The Devils' Alliance: Hitler's Pact with Stalin, – review | Books | The Guardian
Adolf Hitler was dictator for Germany and Joseph Stalin was dictator for Soviet Union. Both countries were very powerful and highly centralized. After Nazi Germany's invasion of Czechoslovakia, Britain had to decide to what extent it would intervene should Hitler continue German. Within days Hitler invaded Poland, starting World War II. The pact between Hitler and Stalin that paved the way for World War II was signed.
These events are hardly "largely unknown", as Roger Moorhouse claims in his new book, nor are they "dismissed as a dubious anomaly" in the standard histories of the second world war.
And alliance indeed it was. For Hitler, the pact provided a guarantee that he could invade first Poland, then France and most of the rest of western Europe, without having to worry about any threat from the east. For Stalin, it allowed a breathing space in which to build up armed forces that had been severely damaged by the purges of the previous years, as his botched invasion of Finland showed.
Relationship between Adolf Hitler and Joeseph Stalin by Troy Proffitt on Prezi
It also gave him the chance to expand the Soviet Union to include parts of the old Russian empire of pre-revolutionary times. Moorhouse is right, therefore, to insist that for Stalin the pact was not merely defensive, though he goes too far when he claims it was a golden opportunity for the Soviet leader "to set the world-historical forces" of revolution in motion.
Moorhouse tells a good story and, though it has been told before, notably in Anthony Read and David Fisher's The Deadly Embracehe is able to add interesting new details. Yet for all its virtues this is a deeply problematic book. Page after page is devoted to a detailed description of the horrors inflicted by Stalin and his minions on the territories the pact allowed him to occupy, with mass arrests and deportatations, shootings, torture and expropriation.
Invasion of Poland and Soviet invasion of Poland One week after the Molotov—Ribbentrop Pact's signing, the partition of Poland commenced with the German invasion of western Poland.
Two weeks after the German invasion, the Soviet Union invaded eastern Polandcoordinating with German forces.
Nazi—Soviet economic relations — and German—Soviet Commercial Agreement Hitler's pressing for a German invasion of Poland in placed tremendous strain on the German war machine, which had been gradually gearing up for total war in or Nazi—Soviet economic relations — and German—Soviet Commercial Agreement In the summer ofGermany grew even more dependent on Soviet imports.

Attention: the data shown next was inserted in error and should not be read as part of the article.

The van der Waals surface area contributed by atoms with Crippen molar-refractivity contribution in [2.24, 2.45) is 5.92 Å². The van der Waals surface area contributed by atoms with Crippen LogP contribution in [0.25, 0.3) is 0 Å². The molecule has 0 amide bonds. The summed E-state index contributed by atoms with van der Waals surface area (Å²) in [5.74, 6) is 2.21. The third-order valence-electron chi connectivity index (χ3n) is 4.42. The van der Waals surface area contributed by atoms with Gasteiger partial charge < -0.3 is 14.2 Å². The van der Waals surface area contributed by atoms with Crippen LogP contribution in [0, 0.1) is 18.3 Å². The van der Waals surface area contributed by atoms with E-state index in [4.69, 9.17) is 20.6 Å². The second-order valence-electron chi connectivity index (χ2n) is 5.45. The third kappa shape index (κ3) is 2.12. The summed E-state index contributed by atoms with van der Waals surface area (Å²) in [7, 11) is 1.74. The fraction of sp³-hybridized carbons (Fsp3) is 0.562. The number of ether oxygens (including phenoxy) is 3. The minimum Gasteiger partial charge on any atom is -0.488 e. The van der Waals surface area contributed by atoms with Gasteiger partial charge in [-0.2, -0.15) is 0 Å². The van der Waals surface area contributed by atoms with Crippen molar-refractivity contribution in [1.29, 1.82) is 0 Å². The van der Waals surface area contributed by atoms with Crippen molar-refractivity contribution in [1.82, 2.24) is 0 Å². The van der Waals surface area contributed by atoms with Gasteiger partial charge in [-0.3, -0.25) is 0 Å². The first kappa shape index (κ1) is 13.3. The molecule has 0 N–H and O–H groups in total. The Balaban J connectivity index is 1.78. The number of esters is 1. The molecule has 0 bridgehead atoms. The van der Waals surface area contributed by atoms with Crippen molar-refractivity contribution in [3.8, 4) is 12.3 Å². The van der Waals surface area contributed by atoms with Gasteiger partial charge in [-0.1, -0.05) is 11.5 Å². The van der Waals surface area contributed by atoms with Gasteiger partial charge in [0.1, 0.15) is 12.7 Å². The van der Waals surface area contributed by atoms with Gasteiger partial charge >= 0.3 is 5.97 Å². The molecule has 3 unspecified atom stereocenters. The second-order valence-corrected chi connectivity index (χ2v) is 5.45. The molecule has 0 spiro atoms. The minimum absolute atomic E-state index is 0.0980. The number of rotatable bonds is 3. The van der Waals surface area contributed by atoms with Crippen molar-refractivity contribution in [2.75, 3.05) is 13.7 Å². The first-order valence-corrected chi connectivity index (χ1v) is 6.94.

The suspension created significant resource problems for Germany. German officials indicated that they would be willing to give the Soviet Union freedom to operate east of the Dardanelles. The pact contained an explicit provision Article 5 stating that it did not concern relations with the Soviet Union. Roosevelt won the presidential election four days later after promising there would be no foreign wars were he elected, Goebbels noted "after his statement, Roosevelt will hardly be able to enter the war in an active capacity.
The beginning of the end has now arrived for the British empire. This is no military problem at all.
German–Soviet Axis talks
Stalin did not play an active role in the October Revolution that elevated the Bolsheviks to power. He held this post until when he became General Secretary of the party.
It was a seemingly insignificant position that no other leading Bolsheviks wanted — however it allowed Stalin to build a power base by recruiting allies and appointing them to government positions. By the death of Lenin inStalin wielded significant power at the highest levels and was in a position to push for control of the party. Stalin was a ruthless and often cruel personality, obsessed with the idea that those around him were plotting his downfall.
To hinder these threats and enforce his will, Stalin placed himself at the centre of a cult of personality. Propaganda and Soviet culture portrayed him as the saviour of Russia: Stalin expanded Soviet secret police agencies, setting up a global network of agents and spies to report both on domestic opponents and the intentions of other nations. Within Russia, he instigated purges and show trials to eradicate potential opponents.
Unlike Hitler, Stalin did not preach racial and national intolerance openly.
The Devils' Alliance: Hitler's Pact with Stalin, 1939-1941 – review
In public, he spoke of friendship and equality between peoples. Hitler enjoyed the loyalty of his subordinates; Stalin motivated support through arbitrary terror.
Hitler never brought Germany to a position of autarky; in Russia Stalin began to achieve it. Either we do it, or they will crush us. These programs brought rapid progress — but also significant death and suffering.